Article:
The increasing prevalence of obesity and metabolic disorders pose a major public health threat facing the United States. Emerging evidence identifies the Transforming Growth Factor (TGF) superfamily, which includes TGFs, activins/inhibins, and bone morphogenetic proteins (BMPs), as a participant in and a possible therapeutic target for obesity and metabolic disorders. For example, in humans, expression levels of TGF, inhibins, and the receptor BMPR1A are positively correlated with obesity. Furthermore, TGF superfamily members regulate adiposity, as well as insulin gene transcription and insulin secretion. Our studies have revealed that the C. elegans BMP homolog, DBL-1, similarly regulates insulin gene transcription and fat accumulation. The C. elegans system provides a complementary approach to mammalian studies on energy homeostasis and fat metabolism, since the fundamental biochemical and genetic mechanisms are the same. A wealth of tools exists for the manipulation and analysis of C. elegans, including mutants, transgenics, dsRNA interference (RNAi), and live imaging techniques. Significantly, these approaches allow for the analysis of cellular and biochemical functions in vivo, in their natural physiological context. Thus, we possess the tools and the preliminary data necessary to elucidate the cellular, genetic, and biochemical mechanisms by which a BMP pathway impinges on metabolic homeostasis. The goal of this proposal is to identify the mechanisms by which DBL-1 regulates fat metabolism at molecular, cellular, and organismal levels. We hypothesize that DBL-1 promotes an anabolic state, in part by downregulation of insulin/IGF-1-like signaling (IIS). We will address the following questions that test our hypothesis: (1) What are the regulatory nodes through which DBL-1/BMP modulates fat composition and accumulation? (2) What is the cellular site of action of the DBL-1 pathway in regulation of fat metabolism? (3) Is DBL-1 regulation of fat metabolism mediated by the IIS pathway? At the completion of the grant period, we expect to have elucidated the mechanisms by which DBL-1/BMP signaling modulates fat accumulation, the tissues in which it mediates this function, and the degree to which the DBL-1/BMP pathway depends on the IIS pathway. This work will identify the most biologically relevant links between these processes, providing the foundation for a better understanding of the risk factors and potential therapeutic targets for obesity in humans. Additionally, this project will provide training opportunities for a graduate student and undergraduate students, who will learn current techniques in molecular biology and microscopy, as well as oral and written communication skills through lab meetings and attendance at professional conferences.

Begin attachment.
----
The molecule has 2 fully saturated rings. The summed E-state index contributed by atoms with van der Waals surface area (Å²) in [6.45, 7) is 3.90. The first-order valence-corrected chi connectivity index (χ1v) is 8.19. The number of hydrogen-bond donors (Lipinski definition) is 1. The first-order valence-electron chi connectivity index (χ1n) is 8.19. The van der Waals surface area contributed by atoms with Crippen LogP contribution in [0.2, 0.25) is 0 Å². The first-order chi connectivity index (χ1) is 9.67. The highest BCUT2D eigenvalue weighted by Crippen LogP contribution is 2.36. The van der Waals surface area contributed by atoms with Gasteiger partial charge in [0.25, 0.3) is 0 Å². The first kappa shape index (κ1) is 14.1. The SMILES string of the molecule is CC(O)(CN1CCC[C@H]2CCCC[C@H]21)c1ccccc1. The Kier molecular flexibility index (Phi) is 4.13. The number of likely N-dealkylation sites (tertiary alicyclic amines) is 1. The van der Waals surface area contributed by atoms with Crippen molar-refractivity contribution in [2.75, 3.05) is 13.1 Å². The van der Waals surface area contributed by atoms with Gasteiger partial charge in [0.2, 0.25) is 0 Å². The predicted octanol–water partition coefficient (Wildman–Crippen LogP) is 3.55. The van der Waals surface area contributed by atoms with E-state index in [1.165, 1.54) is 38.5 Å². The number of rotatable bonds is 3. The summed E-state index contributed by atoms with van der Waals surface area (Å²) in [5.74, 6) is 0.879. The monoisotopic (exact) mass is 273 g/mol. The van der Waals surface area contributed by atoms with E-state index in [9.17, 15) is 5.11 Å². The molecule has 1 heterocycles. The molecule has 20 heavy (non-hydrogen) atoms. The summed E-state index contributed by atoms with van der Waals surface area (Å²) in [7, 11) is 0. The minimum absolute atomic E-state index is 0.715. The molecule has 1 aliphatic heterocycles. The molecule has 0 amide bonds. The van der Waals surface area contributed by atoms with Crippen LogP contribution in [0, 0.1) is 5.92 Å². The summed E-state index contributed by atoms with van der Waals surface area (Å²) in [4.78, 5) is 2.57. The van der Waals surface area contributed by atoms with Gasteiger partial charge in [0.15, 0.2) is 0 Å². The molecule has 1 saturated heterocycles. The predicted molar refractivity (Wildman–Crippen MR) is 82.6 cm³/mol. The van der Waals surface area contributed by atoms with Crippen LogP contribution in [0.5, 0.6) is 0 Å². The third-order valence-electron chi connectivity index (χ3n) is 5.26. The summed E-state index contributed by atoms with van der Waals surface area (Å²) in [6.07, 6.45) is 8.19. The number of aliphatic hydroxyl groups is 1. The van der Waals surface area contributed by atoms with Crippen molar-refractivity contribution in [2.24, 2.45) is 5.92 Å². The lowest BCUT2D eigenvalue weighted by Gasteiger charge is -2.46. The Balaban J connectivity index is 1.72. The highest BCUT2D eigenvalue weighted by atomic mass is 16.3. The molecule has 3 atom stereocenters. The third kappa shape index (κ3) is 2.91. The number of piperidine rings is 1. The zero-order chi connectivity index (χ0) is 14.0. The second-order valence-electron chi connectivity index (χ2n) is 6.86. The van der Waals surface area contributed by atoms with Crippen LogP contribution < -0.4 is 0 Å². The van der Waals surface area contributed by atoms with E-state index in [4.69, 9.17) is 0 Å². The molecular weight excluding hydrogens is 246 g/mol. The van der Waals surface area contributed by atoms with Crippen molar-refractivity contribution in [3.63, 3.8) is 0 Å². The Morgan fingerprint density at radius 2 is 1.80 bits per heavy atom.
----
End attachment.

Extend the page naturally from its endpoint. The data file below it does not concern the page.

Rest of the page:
Public Health Relevance

The obesity epidemic in the United States is extremely costly, both financially and in regard to quality of living. A better understanding of the cellular mechanisms involved in fat metabolism and storage will support the search for therapeutic targets and risk factors related to obesity. In this project, we will exploit the advantages of a simple model organism to uncover the conserved genetic and cellular mechanisms underlying fat metabolism and storage.

National Institute of Health (NIH)
National Institute of General Medical Sciences (NIGMS)
Academic Research Enhancement Awards (AREA) (R15)
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Development - 2 Study Section (DEV2)
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Dunsmore, Sarah
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Queens College
Schools of Arts and Sciences
United States
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Clark, James F; Meade, Michael; Ranepura, Gehan et al. (2018) Caenorhabditis elegans DBL-1/BMP Regulates Lipid Accumulation via Interaction with Insulin Signaling. G3 (Bethesda) 8:343-351
Madaan, Uday; Yzeiraj, Edlira; Meade, Michael et al. (2018) BMP Signaling Determines Body Size via Transcriptional Regulation of Collagen Genes in Caenorhabditis elegans. Genetics 210:1355-1367
Savage-Dunn, Cathy; Padgett, Richard W (2017) The TGF-? Family in Caenorhabditis elegans. Cold Spring Harb Perspect Biol 9: